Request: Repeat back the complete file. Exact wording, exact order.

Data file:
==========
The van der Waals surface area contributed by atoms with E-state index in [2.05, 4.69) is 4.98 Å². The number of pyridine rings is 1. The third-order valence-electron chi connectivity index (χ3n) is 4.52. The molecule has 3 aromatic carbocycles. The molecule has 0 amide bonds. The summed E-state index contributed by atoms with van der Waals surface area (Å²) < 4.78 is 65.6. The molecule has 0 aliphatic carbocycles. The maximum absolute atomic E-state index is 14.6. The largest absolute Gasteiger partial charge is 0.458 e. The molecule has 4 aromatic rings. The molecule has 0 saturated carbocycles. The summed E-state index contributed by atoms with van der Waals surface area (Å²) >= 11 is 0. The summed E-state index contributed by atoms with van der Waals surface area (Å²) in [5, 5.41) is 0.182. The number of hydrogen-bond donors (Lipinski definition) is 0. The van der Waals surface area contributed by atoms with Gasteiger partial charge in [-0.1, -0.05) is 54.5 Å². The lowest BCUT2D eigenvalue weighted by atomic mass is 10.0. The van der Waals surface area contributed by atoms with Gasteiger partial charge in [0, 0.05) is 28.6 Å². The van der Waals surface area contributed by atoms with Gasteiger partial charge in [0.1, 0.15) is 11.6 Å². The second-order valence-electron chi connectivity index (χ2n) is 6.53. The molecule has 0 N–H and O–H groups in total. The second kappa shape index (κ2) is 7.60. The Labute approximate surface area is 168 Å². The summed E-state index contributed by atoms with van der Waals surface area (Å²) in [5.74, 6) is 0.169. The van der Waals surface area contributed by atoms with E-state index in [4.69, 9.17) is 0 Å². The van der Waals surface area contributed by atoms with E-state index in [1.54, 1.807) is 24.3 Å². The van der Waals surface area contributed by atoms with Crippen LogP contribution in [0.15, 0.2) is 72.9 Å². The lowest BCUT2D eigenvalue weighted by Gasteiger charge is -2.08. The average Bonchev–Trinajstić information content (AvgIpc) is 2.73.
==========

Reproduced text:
The van der Waals surface area contributed by atoms with E-state index in [2.05, 4.69) is 4.98 Å². The number of pyridine rings is 1. The third-order valence-electron chi connectivity index (χ3n) is 4.52. The molecule has 3 aromatic carbocycles. The molecule has 0 amide bonds. The summed E-state index contributed by atoms with van der Waals surface area (Å²) < 4.78 is 65.6. The molecule has 0 aliphatic carbocycles. The maximum absolute atomic E-state index is 14.6. The largest absolute Gasteiger partial charge is 0.458 e. The molecule has 4 aromatic rings. The molecule has 0 saturated carbocycles. The summed E-state index contributed by atoms with van der Waals surface area (Å²) >= 11 is 0. The summed E-state index contributed by atoms with van der Waals surface area (Å²) in [5, 5.41) is 0.182. The number of hydrogen-bond donors (Lipinski definition) is 0. The van der Waals surface area contributed by atoms with Gasteiger partial charge in [-0.1, -0.05) is 54.5 Å². The lowest BCUT2D eigenvalue weighted by atomic mass is 10.0. The van der Waals surface area contributed by atoms with Gasteiger partial charge in [0, 0.05) is 28.6 Å². The van der Waals surface area contributed by atoms with Gasteiger partial charge in [0.1, 0.15) is 11.6 Å². The second-order valence-electron chi connectivity index (χ2n) is 6.53. The molecule has 0 N–H and O–H groups in total. The second kappa shape index (κ2) is 7.60. The Labute approximate surface area is 168 Å². The summed E-state index contributed by atoms with van der Waals surface area (Å²) in [5.74, 6) is 0.169. The van der Waals surface area contributed by atoms with E-state index in [4.69, 9.17) is 0 Å². The van der Waals surface area contributed by atoms with E-state index in [1.54, 1.807) is 24.3 Å². The van der Waals surface area contributed by atoms with Crippen LogP contribution in [0.15, 0.2) is 72.9 Å². The lowest BCUT2D eigenvalue weighted by Gasteiger charge is -2.08. The average Bonchev–Trinajstić information content (AvgIpc) is 2.73.